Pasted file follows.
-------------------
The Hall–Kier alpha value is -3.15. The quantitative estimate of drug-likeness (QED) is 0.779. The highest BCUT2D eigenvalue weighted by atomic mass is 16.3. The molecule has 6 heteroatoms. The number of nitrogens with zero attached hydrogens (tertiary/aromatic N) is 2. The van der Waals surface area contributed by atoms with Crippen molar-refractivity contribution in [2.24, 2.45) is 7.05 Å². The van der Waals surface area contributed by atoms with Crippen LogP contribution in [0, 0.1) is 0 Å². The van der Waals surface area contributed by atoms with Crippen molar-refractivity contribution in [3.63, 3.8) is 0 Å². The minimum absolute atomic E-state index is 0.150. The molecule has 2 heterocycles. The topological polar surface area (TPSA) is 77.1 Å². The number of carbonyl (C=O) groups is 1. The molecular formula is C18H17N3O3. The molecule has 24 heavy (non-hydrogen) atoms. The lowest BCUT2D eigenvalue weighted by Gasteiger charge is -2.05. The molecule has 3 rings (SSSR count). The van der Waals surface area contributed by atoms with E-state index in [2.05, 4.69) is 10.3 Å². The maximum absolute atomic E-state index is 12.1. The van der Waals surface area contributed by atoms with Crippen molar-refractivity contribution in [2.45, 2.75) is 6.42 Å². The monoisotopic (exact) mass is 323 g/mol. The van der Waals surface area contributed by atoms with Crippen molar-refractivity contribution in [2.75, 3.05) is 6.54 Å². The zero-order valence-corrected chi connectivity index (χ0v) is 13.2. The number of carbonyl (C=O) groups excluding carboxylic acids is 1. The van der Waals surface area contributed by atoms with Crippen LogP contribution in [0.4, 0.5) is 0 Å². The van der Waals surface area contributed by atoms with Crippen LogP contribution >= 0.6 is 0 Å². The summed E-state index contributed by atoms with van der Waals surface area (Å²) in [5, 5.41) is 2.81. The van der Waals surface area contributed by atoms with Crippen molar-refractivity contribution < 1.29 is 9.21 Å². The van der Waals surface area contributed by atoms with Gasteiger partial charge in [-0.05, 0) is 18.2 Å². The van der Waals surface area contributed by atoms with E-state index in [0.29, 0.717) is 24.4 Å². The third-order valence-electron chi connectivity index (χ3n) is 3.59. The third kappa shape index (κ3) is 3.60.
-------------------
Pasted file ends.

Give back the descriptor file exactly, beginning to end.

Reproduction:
The Hall–Kier alpha value is -3.15. The quantitative estimate of drug-likeness (QED) is 0.779. The highest BCUT2D eigenvalue weighted by atomic mass is 16.3. The molecule has 6 heteroatoms. The number of nitrogens with zero attached hydrogens (tertiary/aromatic N) is 2. The van der Waals surface area contributed by atoms with Crippen molar-refractivity contribution in [2.24, 2.45) is 7.05 Å². The van der Waals surface area contributed by atoms with Crippen LogP contribution in [0, 0.1) is 0 Å². The van der Waals surface area contributed by atoms with Crippen molar-refractivity contribution in [3.63, 3.8) is 0 Å². The minimum absolute atomic E-state index is 0.150. The molecule has 2 heterocycles. The topological polar surface area (TPSA) is 77.1 Å². The number of carbonyl (C=O) groups is 1. The molecular formula is C18H17N3O3. The molecule has 24 heavy (non-hydrogen) atoms. The lowest BCUT2D eigenvalue weighted by Gasteiger charge is -2.05. The molecule has 3 rings (SSSR count). The van der Waals surface area contributed by atoms with E-state index in [2.05, 4.69) is 10.3 Å². The maximum absolute atomic E-state index is 12.1. The van der Waals surface area contributed by atoms with Crippen molar-refractivity contribution in [2.45, 2.75) is 6.42 Å². The monoisotopic (exact) mass is 323 g/mol. The van der Waals surface area contributed by atoms with Crippen molar-refractivity contribution in [2.75, 3.05) is 6.54 Å². The zero-order valence-corrected chi connectivity index (χ0v) is 13.2. The number of carbonyl (C=O) groups excluding carboxylic acids is 1. The van der Waals surface area contributed by atoms with Crippen LogP contribution in [0.4, 0.5) is 0 Å². The van der Waals surface area contributed by atoms with Crippen LogP contribution >= 0.6 is 0 Å². The summed E-state index contributed by atoms with van der Waals surface area (Å²) in [5, 5.41) is 2.81. The van der Waals surface area contributed by atoms with Crippen molar-refractivity contribution < 1.29 is 9.21 Å². The van der Waals surface area contributed by atoms with Gasteiger partial charge in [-0.05, 0) is 18.2 Å². The van der Waals surface area contributed by atoms with E-state index in [0.29, 0.717) is 24.4 Å². The third-order valence-electron chi connectivity index (χ3n) is 3.59. The third kappa shape index (κ3) is 3.60.